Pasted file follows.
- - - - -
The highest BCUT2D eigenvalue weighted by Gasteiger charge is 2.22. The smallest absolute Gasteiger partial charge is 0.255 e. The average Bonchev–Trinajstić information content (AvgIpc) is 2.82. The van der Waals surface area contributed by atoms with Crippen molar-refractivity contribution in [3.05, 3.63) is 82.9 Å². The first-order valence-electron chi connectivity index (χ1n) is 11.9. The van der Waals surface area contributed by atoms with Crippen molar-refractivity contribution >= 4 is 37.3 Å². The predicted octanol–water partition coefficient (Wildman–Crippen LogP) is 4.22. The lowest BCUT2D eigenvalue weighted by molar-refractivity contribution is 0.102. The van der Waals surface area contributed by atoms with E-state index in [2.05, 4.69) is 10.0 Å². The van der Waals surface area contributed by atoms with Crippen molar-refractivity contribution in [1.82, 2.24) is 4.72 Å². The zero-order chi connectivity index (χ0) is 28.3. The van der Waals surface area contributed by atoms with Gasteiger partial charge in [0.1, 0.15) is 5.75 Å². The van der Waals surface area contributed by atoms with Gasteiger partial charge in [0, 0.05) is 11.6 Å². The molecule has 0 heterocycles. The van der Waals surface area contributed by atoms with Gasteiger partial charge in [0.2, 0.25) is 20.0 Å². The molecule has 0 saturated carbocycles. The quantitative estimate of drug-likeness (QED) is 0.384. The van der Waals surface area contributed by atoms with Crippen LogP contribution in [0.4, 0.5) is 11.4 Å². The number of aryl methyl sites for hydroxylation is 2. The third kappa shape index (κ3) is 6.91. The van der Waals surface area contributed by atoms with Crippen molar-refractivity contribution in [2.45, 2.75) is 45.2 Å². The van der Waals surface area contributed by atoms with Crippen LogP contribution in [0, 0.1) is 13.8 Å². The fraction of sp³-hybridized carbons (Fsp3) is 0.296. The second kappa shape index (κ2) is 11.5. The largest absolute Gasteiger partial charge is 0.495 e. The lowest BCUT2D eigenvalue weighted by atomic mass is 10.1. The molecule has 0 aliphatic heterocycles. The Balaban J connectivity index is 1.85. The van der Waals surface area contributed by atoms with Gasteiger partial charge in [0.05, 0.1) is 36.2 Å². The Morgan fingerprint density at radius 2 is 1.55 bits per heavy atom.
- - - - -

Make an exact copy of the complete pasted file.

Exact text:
The highest BCUT2D eigenvalue weighted by Gasteiger charge is 2.22. The smallest absolute Gasteiger partial charge is 0.255 e. The average Bonchev–Trinajstić information content (AvgIpc) is 2.82. The van der Waals surface area contributed by atoms with Crippen molar-refractivity contribution in [3.05, 3.63) is 82.9 Å². The first-order valence-electron chi connectivity index (χ1n) is 11.9. The van der Waals surface area contributed by atoms with Crippen molar-refractivity contribution >= 4 is 37.3 Å². The predicted octanol–water partition coefficient (Wildman–Crippen LogP) is 4.22. The lowest BCUT2D eigenvalue weighted by molar-refractivity contribution is 0.102. The van der Waals surface area contributed by atoms with E-state index in [2.05, 4.69) is 10.0 Å². The van der Waals surface area contributed by atoms with Crippen molar-refractivity contribution in [1.82, 2.24) is 4.72 Å². The zero-order chi connectivity index (χ0) is 28.3. The van der Waals surface area contributed by atoms with Gasteiger partial charge in [0.1, 0.15) is 5.75 Å². The van der Waals surface area contributed by atoms with Gasteiger partial charge in [0, 0.05) is 11.6 Å². The molecule has 0 heterocycles. The van der Waals surface area contributed by atoms with Gasteiger partial charge in [0.2, 0.25) is 20.0 Å². The molecule has 0 saturated carbocycles. The quantitative estimate of drug-likeness (QED) is 0.384. The van der Waals surface area contributed by atoms with Crippen LogP contribution in [0.4, 0.5) is 11.4 Å². The number of aryl methyl sites for hydroxylation is 2. The third kappa shape index (κ3) is 6.91. The van der Waals surface area contributed by atoms with Crippen molar-refractivity contribution in [2.45, 2.75) is 45.2 Å². The van der Waals surface area contributed by atoms with Crippen LogP contribution in [0, 0.1) is 13.8 Å². The fraction of sp³-hybridized carbons (Fsp3) is 0.296. The second kappa shape index (κ2) is 11.5. The largest absolute Gasteiger partial charge is 0.495 e. The lowest BCUT2D eigenvalue weighted by atomic mass is 10.1. The molecule has 0 aliphatic heterocycles. The Balaban J connectivity index is 1.85. The van der Waals surface area contributed by atoms with Gasteiger partial charge in [0.05, 0.1) is 36.2 Å². The Morgan fingerprint density at radius 2 is 1.55 bits per heavy atom.